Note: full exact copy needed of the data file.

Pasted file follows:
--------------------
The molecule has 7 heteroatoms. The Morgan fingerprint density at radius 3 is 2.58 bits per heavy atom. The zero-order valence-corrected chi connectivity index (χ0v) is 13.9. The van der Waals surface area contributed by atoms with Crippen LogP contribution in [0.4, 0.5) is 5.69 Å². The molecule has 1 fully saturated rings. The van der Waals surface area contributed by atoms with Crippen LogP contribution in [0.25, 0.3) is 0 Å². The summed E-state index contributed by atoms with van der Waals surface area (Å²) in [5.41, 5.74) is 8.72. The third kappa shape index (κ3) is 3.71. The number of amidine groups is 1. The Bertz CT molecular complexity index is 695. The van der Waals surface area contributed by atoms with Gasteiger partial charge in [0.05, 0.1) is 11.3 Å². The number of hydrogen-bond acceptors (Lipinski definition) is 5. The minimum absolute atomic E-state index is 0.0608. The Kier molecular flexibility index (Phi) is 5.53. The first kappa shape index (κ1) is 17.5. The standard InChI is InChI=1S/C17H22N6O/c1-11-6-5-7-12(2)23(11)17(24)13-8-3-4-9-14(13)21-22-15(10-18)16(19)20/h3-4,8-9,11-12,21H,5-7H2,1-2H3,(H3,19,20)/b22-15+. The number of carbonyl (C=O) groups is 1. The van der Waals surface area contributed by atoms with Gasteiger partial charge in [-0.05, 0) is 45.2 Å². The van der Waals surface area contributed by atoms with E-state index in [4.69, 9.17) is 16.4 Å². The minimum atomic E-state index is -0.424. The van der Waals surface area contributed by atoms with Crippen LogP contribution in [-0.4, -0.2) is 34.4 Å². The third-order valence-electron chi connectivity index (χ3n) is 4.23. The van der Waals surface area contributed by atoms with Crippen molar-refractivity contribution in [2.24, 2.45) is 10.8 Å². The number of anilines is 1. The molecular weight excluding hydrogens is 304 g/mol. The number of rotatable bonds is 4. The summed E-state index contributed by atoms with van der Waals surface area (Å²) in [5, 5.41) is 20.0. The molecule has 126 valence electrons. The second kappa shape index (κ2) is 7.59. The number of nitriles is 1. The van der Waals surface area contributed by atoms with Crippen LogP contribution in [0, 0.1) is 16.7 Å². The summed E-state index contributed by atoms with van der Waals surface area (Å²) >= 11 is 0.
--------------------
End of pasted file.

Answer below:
The molecule has 7 heteroatoms. The Morgan fingerprint density at radius 3 is 2.58 bits per heavy atom. The zero-order valence-corrected chi connectivity index (χ0v) is 13.9. The van der Waals surface area contributed by atoms with Crippen LogP contribution in [0.4, 0.5) is 5.69 Å². The molecule has 1 fully saturated rings. The van der Waals surface area contributed by atoms with Crippen LogP contribution in [0.25, 0.3) is 0 Å². The summed E-state index contributed by atoms with van der Waals surface area (Å²) in [5.41, 5.74) is 8.72. The third kappa shape index (κ3) is 3.71. The number of amidine groups is 1. The Bertz CT molecular complexity index is 695. The van der Waals surface area contributed by atoms with Gasteiger partial charge in [0.05, 0.1) is 11.3 Å². The number of hydrogen-bond acceptors (Lipinski definition) is 5. The minimum absolute atomic E-state index is 0.0608. The Kier molecular flexibility index (Phi) is 5.53. The first kappa shape index (κ1) is 17.5. The standard InChI is InChI=1S/C17H22N6O/c1-11-6-5-7-12(2)23(11)17(24)13-8-3-4-9-14(13)21-22-15(10-18)16(19)20/h3-4,8-9,11-12,21H,5-7H2,1-2H3,(H3,19,20)/b22-15+. The number of carbonyl (C=O) groups is 1. The van der Waals surface area contributed by atoms with Gasteiger partial charge in [-0.05, 0) is 45.2 Å². The van der Waals surface area contributed by atoms with E-state index in [4.69, 9.17) is 16.4 Å². The minimum atomic E-state index is -0.424. The van der Waals surface area contributed by atoms with Crippen LogP contribution in [-0.4, -0.2) is 34.4 Å². The third-order valence-electron chi connectivity index (χ3n) is 4.23. The van der Waals surface area contributed by atoms with Crippen molar-refractivity contribution in [2.24, 2.45) is 10.8 Å². The number of anilines is 1. The molecular weight excluding hydrogens is 304 g/mol. The number of rotatable bonds is 4. The summed E-state index contributed by atoms with van der Waals surface area (Å²) in [5, 5.41) is 20.0. The molecule has 126 valence electrons. The second kappa shape index (κ2) is 7.59. The number of nitriles is 1. The van der Waals surface area contributed by atoms with Crippen LogP contribution in [0, 0.1) is 16.7 Å². The summed E-state index contributed by atoms with van der Waals surface area (Å²) >= 11 is 0.